I found the following on the photocopier (after a few days, I assume its orphaned). Sourced from a SurveyMonkey print-out, it’s part of a “BYU Chair Study” which through context I assume is polling what training resources the owner of this printout requires.
These are attributes of Respected Chairs. The context is a faculty member within an academic institution, but it’s pretty easy to convert to other contexts. As always, the gems beneath the headings (for example, anything that recognizes the time and place for procrastination has my vote).
Be healthy and well-balanced (take care of yourself and your other life): Family, friends, community, religion, teaching & research, health and emotional needs
Be competent: Key leadership skills, preparation, participation, people, issues, professional & national trends
Be collegial: Balanec of sociable and formal, work and personal, internal and external to department
Be effective at managing time: balance important vs. urgent; delegate, optimize secretary/staff/comittees, prioritize
Be proactive: Identify and implement personal program/goals, be responsible, change self - not others
Be aware of the power of your position and use it effectively: Understand sources, extent, and limitations of chair power/influence; exercise skillfully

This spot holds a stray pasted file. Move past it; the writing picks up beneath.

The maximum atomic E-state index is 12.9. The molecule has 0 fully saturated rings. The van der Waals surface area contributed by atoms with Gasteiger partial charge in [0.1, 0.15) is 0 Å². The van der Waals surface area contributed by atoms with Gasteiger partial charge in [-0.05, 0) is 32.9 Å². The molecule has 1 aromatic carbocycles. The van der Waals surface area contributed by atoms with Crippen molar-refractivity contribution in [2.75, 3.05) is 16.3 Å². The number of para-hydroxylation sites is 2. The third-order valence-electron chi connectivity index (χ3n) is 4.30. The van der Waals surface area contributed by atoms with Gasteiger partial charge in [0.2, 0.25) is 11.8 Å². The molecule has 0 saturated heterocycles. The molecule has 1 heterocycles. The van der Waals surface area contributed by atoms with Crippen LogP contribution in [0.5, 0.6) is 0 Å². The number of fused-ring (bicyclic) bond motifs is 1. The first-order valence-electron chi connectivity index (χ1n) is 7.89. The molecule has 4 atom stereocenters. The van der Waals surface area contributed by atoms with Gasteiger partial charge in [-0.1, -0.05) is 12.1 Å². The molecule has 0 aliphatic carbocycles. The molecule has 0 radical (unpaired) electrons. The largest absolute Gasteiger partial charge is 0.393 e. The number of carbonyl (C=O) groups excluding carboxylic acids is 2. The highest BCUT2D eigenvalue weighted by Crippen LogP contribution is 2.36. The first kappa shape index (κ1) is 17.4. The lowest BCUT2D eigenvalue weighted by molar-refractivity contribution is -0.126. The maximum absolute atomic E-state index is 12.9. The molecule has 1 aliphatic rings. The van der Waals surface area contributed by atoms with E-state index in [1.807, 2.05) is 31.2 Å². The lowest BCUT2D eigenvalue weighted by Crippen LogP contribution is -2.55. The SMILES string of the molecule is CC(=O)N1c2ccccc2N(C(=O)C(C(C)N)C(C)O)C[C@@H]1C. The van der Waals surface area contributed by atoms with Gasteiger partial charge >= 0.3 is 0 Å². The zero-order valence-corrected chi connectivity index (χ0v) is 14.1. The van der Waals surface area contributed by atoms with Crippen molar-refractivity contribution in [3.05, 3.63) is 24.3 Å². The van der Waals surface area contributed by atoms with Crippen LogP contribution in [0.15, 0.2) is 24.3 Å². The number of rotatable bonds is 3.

Be effective in making decisions: Emergencies, mistakes, red flags, stakeholders, when to procrastinate; maximize or satisfy
Be credible: Authentic, believable, inspiring, reliable, sensible, appropriately transparent
Be humble: influence & success through humility, level 5 leadership, egonomics, servant chair
Be skillful in communication: Timely and appropriate information; letters, memos, personal statements/notes (in & out of department)
Be in harmony with your institution: Customs, directives, guiding principles, history, mission, official documents, tenets
Be trustworthy: Build trust in self/others, tap efficiency of trust; recognize/manage enemies of trust
Be politically adept: Allies, connections, favors, gate keepers, information, opponents, social relations
Be accepting of your role as chair; embrace and make the most of it: Less autonomy, changed relationships, careful speech, realigned perspectives, empowerment